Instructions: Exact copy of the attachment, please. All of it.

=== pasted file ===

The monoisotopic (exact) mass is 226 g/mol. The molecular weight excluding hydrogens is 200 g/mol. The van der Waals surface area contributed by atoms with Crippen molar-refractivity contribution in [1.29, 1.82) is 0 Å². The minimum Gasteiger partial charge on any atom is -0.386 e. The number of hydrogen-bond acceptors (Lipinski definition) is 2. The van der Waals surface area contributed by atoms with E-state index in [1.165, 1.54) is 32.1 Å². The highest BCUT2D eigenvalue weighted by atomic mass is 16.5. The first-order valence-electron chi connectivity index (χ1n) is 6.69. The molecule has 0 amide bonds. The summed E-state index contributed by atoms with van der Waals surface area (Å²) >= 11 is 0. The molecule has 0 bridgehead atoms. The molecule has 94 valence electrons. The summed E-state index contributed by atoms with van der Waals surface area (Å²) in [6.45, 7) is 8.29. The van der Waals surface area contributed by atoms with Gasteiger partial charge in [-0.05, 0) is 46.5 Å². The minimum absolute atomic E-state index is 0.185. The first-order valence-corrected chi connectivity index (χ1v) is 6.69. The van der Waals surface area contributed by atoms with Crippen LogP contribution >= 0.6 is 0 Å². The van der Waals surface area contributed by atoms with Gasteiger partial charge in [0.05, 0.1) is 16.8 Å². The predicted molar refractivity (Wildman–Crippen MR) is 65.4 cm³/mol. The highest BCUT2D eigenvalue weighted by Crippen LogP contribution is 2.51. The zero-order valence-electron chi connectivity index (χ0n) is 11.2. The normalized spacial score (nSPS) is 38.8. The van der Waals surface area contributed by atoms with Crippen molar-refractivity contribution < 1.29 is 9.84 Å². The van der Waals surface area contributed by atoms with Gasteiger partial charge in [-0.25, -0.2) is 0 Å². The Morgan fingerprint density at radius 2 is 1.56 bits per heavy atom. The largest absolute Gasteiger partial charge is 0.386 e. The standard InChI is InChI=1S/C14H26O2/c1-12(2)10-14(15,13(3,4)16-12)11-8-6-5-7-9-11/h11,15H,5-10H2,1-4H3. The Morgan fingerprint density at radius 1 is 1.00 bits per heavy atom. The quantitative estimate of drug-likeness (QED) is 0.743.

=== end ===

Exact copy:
The monoisotopic (exact) mass is 226 g/mol. The molecular weight excluding hydrogens is 200 g/mol. The van der Waals surface area contributed by atoms with Crippen molar-refractivity contribution in [1.29, 1.82) is 0 Å². The minimum Gasteiger partial charge on any atom is -0.386 e. The number of hydrogen-bond acceptors (Lipinski definition) is 2. The van der Waals surface area contributed by atoms with E-state index in [1.165, 1.54) is 32.1 Å². The highest BCUT2D eigenvalue weighted by atomic mass is 16.5. The first-order valence-electron chi connectivity index (χ1n) is 6.69. The molecule has 0 amide bonds. The summed E-state index contributed by atoms with van der Waals surface area (Å²) >= 11 is 0. The molecule has 0 bridgehead atoms. The molecule has 94 valence electrons. The summed E-state index contributed by atoms with van der Waals surface area (Å²) in [6.45, 7) is 8.29. The van der Waals surface area contributed by atoms with Gasteiger partial charge in [-0.05, 0) is 46.5 Å². The minimum absolute atomic E-state index is 0.185. The first-order valence-corrected chi connectivity index (χ1v) is 6.69. The van der Waals surface area contributed by atoms with Crippen LogP contribution >= 0.6 is 0 Å². The van der Waals surface area contributed by atoms with Gasteiger partial charge in [0.05, 0.1) is 16.8 Å². The predicted molar refractivity (Wildman–Crippen MR) is 65.4 cm³/mol. The highest BCUT2D eigenvalue weighted by Crippen LogP contribution is 2.51. The zero-order valence-electron chi connectivity index (χ0n) is 11.2. The normalized spacial score (nSPS) is 38.8. The van der Waals surface area contributed by atoms with Crippen molar-refractivity contribution < 1.29 is 9.84 Å². The van der Waals surface area contributed by atoms with Gasteiger partial charge in [-0.25, -0.2) is 0 Å². The Morgan fingerprint density at radius 2 is 1.56 bits per heavy atom. The largest absolute Gasteiger partial charge is 0.386 e. The standard InChI is InChI=1S/C14H26O2/c1-12(2)10-14(15,13(3,4)16-12)11-8-6-5-7-9-11/h11,15H,5-10H2,1-4H3. The Morgan fingerprint density at radius 1 is 1.00 bits per heavy atom. The quantitative estimate of drug-likeness (QED) is 0.743.